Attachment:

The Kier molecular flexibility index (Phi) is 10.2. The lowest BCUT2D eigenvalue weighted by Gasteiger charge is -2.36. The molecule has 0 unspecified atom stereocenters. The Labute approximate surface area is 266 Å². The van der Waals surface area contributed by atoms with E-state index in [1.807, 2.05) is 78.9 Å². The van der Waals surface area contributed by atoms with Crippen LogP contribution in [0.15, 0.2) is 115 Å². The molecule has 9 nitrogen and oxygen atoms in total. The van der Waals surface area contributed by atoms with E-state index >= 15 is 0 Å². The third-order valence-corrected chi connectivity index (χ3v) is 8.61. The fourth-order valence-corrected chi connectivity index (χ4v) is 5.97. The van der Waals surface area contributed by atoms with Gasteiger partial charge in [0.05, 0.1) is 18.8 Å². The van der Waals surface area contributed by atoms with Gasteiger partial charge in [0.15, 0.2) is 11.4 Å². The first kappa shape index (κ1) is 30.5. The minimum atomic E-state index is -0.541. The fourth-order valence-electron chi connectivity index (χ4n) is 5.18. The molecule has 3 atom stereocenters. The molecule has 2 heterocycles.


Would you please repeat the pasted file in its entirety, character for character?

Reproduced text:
The Kier molecular flexibility index (Phi) is 10.2. The lowest BCUT2D eigenvalue weighted by Gasteiger charge is -2.36. The molecule has 0 unspecified atom stereocenters. The Labute approximate surface area is 266 Å². The van der Waals surface area contributed by atoms with E-state index in [1.807, 2.05) is 78.9 Å². The van der Waals surface area contributed by atoms with Crippen LogP contribution in [0.15, 0.2) is 115 Å². The molecule has 9 nitrogen and oxygen atoms in total. The van der Waals surface area contributed by atoms with E-state index >= 15 is 0 Å². The third-order valence-corrected chi connectivity index (χ3v) is 8.61. The fourth-order valence-corrected chi connectivity index (χ4v) is 5.97. The van der Waals surface area contributed by atoms with Gasteiger partial charge in [0.05, 0.1) is 18.8 Å². The van der Waals surface area contributed by atoms with Gasteiger partial charge in [0.15, 0.2) is 11.4 Å². The first kappa shape index (κ1) is 30.5. The minimum atomic E-state index is -0.541. The fourth-order valence-electron chi connectivity index (χ4n) is 5.18. The molecule has 3 atom stereocenters. The molecule has 2 heterocycles.